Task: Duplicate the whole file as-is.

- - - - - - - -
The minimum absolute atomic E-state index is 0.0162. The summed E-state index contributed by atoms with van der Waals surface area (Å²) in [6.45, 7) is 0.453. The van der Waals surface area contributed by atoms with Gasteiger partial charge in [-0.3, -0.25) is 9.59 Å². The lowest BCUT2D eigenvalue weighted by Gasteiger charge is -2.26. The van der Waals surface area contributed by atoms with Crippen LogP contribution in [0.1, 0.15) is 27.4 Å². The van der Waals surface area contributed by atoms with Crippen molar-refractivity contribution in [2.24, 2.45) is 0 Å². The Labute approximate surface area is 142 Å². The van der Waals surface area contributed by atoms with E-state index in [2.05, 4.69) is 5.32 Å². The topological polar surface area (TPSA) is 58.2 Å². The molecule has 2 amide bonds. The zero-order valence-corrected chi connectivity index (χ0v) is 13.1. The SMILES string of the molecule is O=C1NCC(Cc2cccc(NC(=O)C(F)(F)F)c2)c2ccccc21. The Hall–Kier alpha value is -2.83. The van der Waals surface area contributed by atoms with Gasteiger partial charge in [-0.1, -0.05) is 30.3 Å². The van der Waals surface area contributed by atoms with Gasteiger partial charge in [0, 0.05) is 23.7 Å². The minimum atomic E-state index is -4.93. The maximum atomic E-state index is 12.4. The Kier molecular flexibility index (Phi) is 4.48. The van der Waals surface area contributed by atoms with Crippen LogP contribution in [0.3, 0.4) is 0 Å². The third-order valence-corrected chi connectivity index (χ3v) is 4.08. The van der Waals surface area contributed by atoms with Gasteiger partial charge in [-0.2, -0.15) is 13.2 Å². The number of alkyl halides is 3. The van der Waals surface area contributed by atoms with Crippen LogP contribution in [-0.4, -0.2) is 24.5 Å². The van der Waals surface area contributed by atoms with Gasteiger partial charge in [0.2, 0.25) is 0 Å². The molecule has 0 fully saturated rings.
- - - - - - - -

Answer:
The minimum absolute atomic E-state index is 0.0162. The summed E-state index contributed by atoms with van der Waals surface area (Å²) in [6.45, 7) is 0.453. The van der Waals surface area contributed by atoms with Gasteiger partial charge in [-0.3, -0.25) is 9.59 Å². The lowest BCUT2D eigenvalue weighted by Gasteiger charge is -2.26. The van der Waals surface area contributed by atoms with Crippen LogP contribution in [0.1, 0.15) is 27.4 Å². The van der Waals surface area contributed by atoms with Crippen molar-refractivity contribution in [2.24, 2.45) is 0 Å². The Labute approximate surface area is 142 Å². The van der Waals surface area contributed by atoms with E-state index in [2.05, 4.69) is 5.32 Å². The topological polar surface area (TPSA) is 58.2 Å². The molecule has 2 amide bonds. The zero-order valence-corrected chi connectivity index (χ0v) is 13.1. The SMILES string of the molecule is O=C1NCC(Cc2cccc(NC(=O)C(F)(F)F)c2)c2ccccc21. The Hall–Kier alpha value is -2.83. The van der Waals surface area contributed by atoms with Gasteiger partial charge in [-0.1, -0.05) is 30.3 Å². The van der Waals surface area contributed by atoms with Gasteiger partial charge in [0, 0.05) is 23.7 Å². The minimum atomic E-state index is -4.93. The maximum atomic E-state index is 12.4. The Kier molecular flexibility index (Phi) is 4.48. The van der Waals surface area contributed by atoms with Crippen LogP contribution in [0.3, 0.4) is 0 Å². The third-order valence-corrected chi connectivity index (χ3v) is 4.08. The van der Waals surface area contributed by atoms with Gasteiger partial charge in [-0.2, -0.15) is 13.2 Å². The number of alkyl halides is 3. The van der Waals surface area contributed by atoms with Crippen LogP contribution in [-0.4, -0.2) is 24.5 Å². The van der Waals surface area contributed by atoms with Gasteiger partial charge in [0.2, 0.25) is 0 Å². The molecule has 0 fully saturated rings.